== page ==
Weight Loss

Obesity And Fast Food

Obesity has risen exponentially in developed nations like the United States and the United Kingdom and has become a public health problem in most nations. Did you know that 75% of the American population is likely to be overweight and obese by 2020? According to the Centers for Disease Control and Prevention (CDC), 36% of American adults and 17% of those under age 19 are obese. Obesity has become an epidemic in the USA and is leading to major health complications such as premature deaths and illnesses like heart diseases, diabetes, cancers, arthritis, gall bladder diseases and joint disorders.

One of the leading causes of obesity is fast food, they are considered to go hand in hand. According to a study from the CDC, one in three U.S. adults, or 85 million people, eat fast food each day. The CDC data was based on a survey of about 10,000 adults over four years. There were no differences between men and women.

Results from the analysis of data from the National Health and Nutrition Examination Survey (NHANES) indicate that in the U.S., per capita calorie intake increased by more than 300 kilo-calories (kcal) among the entire population from 1985 through 2002. The numbers have only risen over the past decade.

There are four basic reasons why fast food is linked to obesity:

Unhealthy Ingredients

• high in calories

• high in fat

• high in saturated and trans fat

• high in sugar

• high in simple carbohydrates

• high in sodium (salt)

Larger Portions

The unhealthy ingredients of the fast food are further aggravated with increased portion sizes which have grown parallel with the average body weight of a person from the 1970’s to date. Studies have shown that even with larger portions, people still eat the complete meal regardless of feeling full or not. This means that people are eating bigger portions of junk food, leading to abnormal weight gain.

Lower Cost

One of the main reasons people eat fast food is its low cost.  Research conducted by the University of Washington, a diet containing 2000 calories of fast food costs much less than a diet with 2000 calories of healthy food. This makes it more affordable than going for healthy food.

Convenience

Fast food restaurants offer convenience. You can always find one in close proximity to your home or get food easily delivered to your house. This again makes it a convenient option over cooking at home with healthier ingredients.

Fast foods affect children and youth often worse than adults. This is because most of the fast foods are targeted towards children and there tends to be a sustained pattern of eating fast foods and eating out. Children who consistently eat more calories than they burn off will develop obesity over time. Even a 2% imbalance could mean an excess of 30 kilo-calories per day. This corresponds to two-thirds of a chocolate cookie, fewer than two French fries or one-fourth of a can of soda! Studies show that the calorie content of meals eaten outside the home were 55% higher than those of in-home meals.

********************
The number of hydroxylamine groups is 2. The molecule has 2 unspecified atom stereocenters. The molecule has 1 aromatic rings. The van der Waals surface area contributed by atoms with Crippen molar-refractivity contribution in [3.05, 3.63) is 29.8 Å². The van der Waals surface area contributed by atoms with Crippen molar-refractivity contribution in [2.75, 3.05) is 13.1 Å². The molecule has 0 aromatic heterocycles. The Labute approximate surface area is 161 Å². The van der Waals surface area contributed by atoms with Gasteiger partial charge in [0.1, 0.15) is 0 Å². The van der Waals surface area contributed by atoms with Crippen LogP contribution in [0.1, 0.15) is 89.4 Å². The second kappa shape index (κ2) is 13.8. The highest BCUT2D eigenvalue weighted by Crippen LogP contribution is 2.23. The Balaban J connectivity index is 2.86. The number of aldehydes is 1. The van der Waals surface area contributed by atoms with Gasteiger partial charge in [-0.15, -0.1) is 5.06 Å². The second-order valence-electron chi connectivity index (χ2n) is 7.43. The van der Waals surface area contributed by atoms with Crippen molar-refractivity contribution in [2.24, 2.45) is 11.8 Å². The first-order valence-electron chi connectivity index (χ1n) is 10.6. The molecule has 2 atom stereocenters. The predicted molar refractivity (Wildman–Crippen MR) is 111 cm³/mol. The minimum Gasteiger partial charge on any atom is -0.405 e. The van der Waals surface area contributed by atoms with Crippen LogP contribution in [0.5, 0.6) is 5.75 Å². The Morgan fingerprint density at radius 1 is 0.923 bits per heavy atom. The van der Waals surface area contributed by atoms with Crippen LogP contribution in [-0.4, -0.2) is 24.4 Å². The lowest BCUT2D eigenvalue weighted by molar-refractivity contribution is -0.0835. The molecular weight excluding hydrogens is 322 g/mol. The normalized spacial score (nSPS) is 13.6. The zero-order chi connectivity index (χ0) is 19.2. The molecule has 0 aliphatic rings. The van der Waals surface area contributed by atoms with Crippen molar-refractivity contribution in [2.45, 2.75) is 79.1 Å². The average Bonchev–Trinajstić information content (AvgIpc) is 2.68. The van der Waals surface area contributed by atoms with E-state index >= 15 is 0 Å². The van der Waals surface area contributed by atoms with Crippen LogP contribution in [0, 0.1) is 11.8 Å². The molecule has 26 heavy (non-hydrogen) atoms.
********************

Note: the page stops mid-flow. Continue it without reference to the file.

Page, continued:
As a means to better define caloric intake, every restaurant with more than 20 locations was required to include calorie count guidelines in their menus, according to the original ACA that was passed in 2010. This was meant to help patrons understand how many calories they were about to eat. But implementation was delayed numerous times, largely due to lobbying from the restaurant industry. Fortunately, numerous chains such as McDonald’s, Starbucks, and Chipotle have already put menu labeling into effect in anticipation of the new guidelines. Even though it finally passed in May of this year, the FDA announced that over the course of the next year officials will seek to educate the industry about meeting the new rules, rather than enforcing them.

Supporters of the new rule say restaurants need to be held accountable for the unhealthy items they serve, and that displaying calorie count info will help consumers make better choices. While recent studies have indicated that calorie counts on menus may not have the intended effect on what people choose to order, they may be somewhat effective in pushing the restaurants themselves to offer lower-calorie options. Be aware that what we consider to be a healthy option may, in truth, not actually be. The perfect example- a salad at McDonald’s has more calories than a Big Mac! That’s why it’s so important to have these caloric labels available.

The bottom line –  eating outside of the house significantly increases weight gain and obesity. If it is not controlled, health issues are going to rise in the coming years as more people become obese eating unhealthy fast food. Let’s make sure we are not part of that statistic.

dsc_0323-1    –Dr. Courtney

Sources:

-hsph.harvard.edu/obesity-prevention-source/obesity-causes/diet-and-weight/

-cdc.gov/nchs/data/databriefs/db219.htm

-pathway.com/blog/fast-food-and-obesity-the-cause-and-effect-relationship/

-cdc.gov/pcd/issues/2011/jul/pdf/10_0186.pdf

-aacorn.org/uploads/files/GrierJPublPolicyMarket07.pdf

-mtbi.asu.edu/downloads/Obesity.pdf

-fastfoodmarketing.org/media/FastFoodFACTS_Report.pdf

-faculty.chicagobooth.edu/jesse.shapiro/research/obesity.pdf

-princeton.edu/~jcurrie/publications/fastfood.pd

http://bis.gov.uk/assets/foresight/docs/obesity/099-107.pdf

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